Eyelid Contact Dermatitis
Eyelids cosmetics and cleansers are usually used on the eyelids or eyelashes. These can cause an irritant or allergic reaction in patients sensitive to such cosmetics and cleansers (Fig 1). Patients will complain of itching, burning and redness. Signs of contact dermatitis include blistering, redness and scaliness. If an allergy is suspected a patch test can be done to confirm an allergy and to ascertain the causative cosmetic or chemical responsible. Avoidance of the cosmetic will cure the condition.
Eye drops, contact lens and medicaments may also cause eyelid contact dermatitis. If you have eyelid dermatitis you should consult your doctor who will prescribe some creams and refer you to a dermatologist for allergy test if necessary.
Atopic Dermatitis is a genetic skin disorder. Patients with atopic dermatitis often have eyelid involvement· The skin may be red, scaly and sometimes oozing. Itch is common (Fig 2).
Sometimes the eye lining and eyelids are also affected in atopic dermatitis and a sore eye may result. There is watery eye discharge and patients may find their eyes sensitive to light. If the eyelid or eye itself is affected your doctor will prescribe some eyedrops and creams for you. Creams will help.
Many patients are also allergic to housedust. Housedust may aggravate their eye inflammation·
Bacterial Skin Infection (Impetigo or Conjunctivitis)
Like skin elsewhere, the eyelids can be infected by bacteria. The eye will show a thick, sticky yellow discharge and the eyelids may be red with yellow crusts (Fig 3). Impetigo is most commonly seen in children. Good hygiene and antibiotics are needed to clear bacterial infection.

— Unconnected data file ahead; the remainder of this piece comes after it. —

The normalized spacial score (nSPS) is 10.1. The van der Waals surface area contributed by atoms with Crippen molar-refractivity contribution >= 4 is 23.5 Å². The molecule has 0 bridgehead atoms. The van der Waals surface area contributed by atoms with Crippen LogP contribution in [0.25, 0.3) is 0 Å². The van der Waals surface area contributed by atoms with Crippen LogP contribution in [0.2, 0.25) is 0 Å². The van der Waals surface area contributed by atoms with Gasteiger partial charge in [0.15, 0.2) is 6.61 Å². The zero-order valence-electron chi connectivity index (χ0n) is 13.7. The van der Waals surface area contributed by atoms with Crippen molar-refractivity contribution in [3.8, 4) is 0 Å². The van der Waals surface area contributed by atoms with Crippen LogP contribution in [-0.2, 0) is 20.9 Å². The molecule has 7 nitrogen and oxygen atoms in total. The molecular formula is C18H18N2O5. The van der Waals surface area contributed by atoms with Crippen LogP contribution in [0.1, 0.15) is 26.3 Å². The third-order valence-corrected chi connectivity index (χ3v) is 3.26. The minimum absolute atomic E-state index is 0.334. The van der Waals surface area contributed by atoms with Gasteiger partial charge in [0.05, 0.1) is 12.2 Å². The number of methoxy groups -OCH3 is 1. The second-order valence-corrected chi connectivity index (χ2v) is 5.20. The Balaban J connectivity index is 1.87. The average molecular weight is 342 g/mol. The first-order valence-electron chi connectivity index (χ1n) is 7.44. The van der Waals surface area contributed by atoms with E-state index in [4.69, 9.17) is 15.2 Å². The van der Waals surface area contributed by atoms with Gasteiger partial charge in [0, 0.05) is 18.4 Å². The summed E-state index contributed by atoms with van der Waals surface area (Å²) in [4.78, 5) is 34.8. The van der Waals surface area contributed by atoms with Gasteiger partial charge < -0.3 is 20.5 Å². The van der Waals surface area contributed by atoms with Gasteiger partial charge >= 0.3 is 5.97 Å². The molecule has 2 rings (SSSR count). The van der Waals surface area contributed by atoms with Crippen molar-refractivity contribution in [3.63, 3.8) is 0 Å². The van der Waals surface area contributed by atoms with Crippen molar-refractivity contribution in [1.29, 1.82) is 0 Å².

These are flat to slightly raised yellowish plaques on the upper and lower eyelids (Fig 4). They are associated with high blood cholesterol or triglycerides level in about 20% of people with this condition. Sometimes there will be a family history of similar problem. The xanthelasma can be excised surgically or by laser or chemical treatment. Such lesions may recur. Patients with high cholesterol or triglyceride should have their lipid level controlled before surgery.
These are tiny skin coloured growths on the eyelids (Fig 5). Several family members may have the same lesions. These growths are harmless. They are enlarged, under developed sweat glands. Syringomas usually appear during adolescence and adulthood. Most people choose to leave these skin growths alone. These can be removed surgically by laser or excision for cosmetic reason.
DEDICATED TO EXCELLENCE IN DERMATOLOGY
By National Skin Centre (Singapore)
Copyright (C) 1995 - National Skin Centre (Singapore)